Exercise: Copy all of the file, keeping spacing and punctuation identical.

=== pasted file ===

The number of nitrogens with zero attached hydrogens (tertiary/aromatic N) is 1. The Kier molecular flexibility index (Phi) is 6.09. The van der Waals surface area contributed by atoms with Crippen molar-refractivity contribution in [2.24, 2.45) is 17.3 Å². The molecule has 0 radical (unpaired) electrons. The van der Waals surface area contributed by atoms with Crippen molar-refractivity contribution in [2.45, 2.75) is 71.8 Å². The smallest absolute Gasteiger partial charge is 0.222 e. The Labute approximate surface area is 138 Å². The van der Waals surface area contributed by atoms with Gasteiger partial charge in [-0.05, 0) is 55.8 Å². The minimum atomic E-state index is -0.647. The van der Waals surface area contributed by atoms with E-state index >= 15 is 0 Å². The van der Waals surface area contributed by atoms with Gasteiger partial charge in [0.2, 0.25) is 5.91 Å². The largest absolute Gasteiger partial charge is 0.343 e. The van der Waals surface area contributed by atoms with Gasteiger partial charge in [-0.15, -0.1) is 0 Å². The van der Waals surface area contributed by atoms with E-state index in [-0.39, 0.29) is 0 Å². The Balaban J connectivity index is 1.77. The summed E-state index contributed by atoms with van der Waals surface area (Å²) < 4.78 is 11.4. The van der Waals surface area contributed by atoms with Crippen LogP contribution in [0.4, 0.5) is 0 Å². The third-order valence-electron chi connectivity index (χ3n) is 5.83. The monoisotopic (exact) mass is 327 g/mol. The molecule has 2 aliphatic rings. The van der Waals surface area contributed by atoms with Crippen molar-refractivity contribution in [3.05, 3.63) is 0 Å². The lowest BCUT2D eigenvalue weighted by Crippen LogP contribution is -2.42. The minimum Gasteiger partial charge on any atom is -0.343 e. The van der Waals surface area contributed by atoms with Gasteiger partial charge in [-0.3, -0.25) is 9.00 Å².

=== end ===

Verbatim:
The number of nitrogens with zero attached hydrogens (tertiary/aromatic N) is 1. The Kier molecular flexibility index (Phi) is 6.09. The van der Waals surface area contributed by atoms with Crippen molar-refractivity contribution in [2.24, 2.45) is 17.3 Å². The molecule has 0 radical (unpaired) electrons. The van der Waals surface area contributed by atoms with Crippen molar-refractivity contribution in [2.45, 2.75) is 71.8 Å². The smallest absolute Gasteiger partial charge is 0.222 e. The Labute approximate surface area is 138 Å². The van der Waals surface area contributed by atoms with Gasteiger partial charge in [-0.05, 0) is 55.8 Å². The minimum atomic E-state index is -0.647. The van der Waals surface area contributed by atoms with E-state index >= 15 is 0 Å². The van der Waals surface area contributed by atoms with Gasteiger partial charge in [0.2, 0.25) is 5.91 Å². The largest absolute Gasteiger partial charge is 0.343 e. The van der Waals surface area contributed by atoms with Gasteiger partial charge in [-0.15, -0.1) is 0 Å². The van der Waals surface area contributed by atoms with E-state index in [-0.39, 0.29) is 0 Å². The Balaban J connectivity index is 1.77. The summed E-state index contributed by atoms with van der Waals surface area (Å²) < 4.78 is 11.4. The van der Waals surface area contributed by atoms with Crippen LogP contribution in [0.4, 0.5) is 0 Å². The third-order valence-electron chi connectivity index (χ3n) is 5.83. The monoisotopic (exact) mass is 327 g/mol. The molecule has 2 aliphatic rings. The van der Waals surface area contributed by atoms with Crippen molar-refractivity contribution in [3.05, 3.63) is 0 Å². The lowest BCUT2D eigenvalue weighted by Crippen LogP contribution is -2.42. The minimum Gasteiger partial charge on any atom is -0.343 e. The van der Waals surface area contributed by atoms with Gasteiger partial charge in [-0.3, -0.25) is 9.00 Å².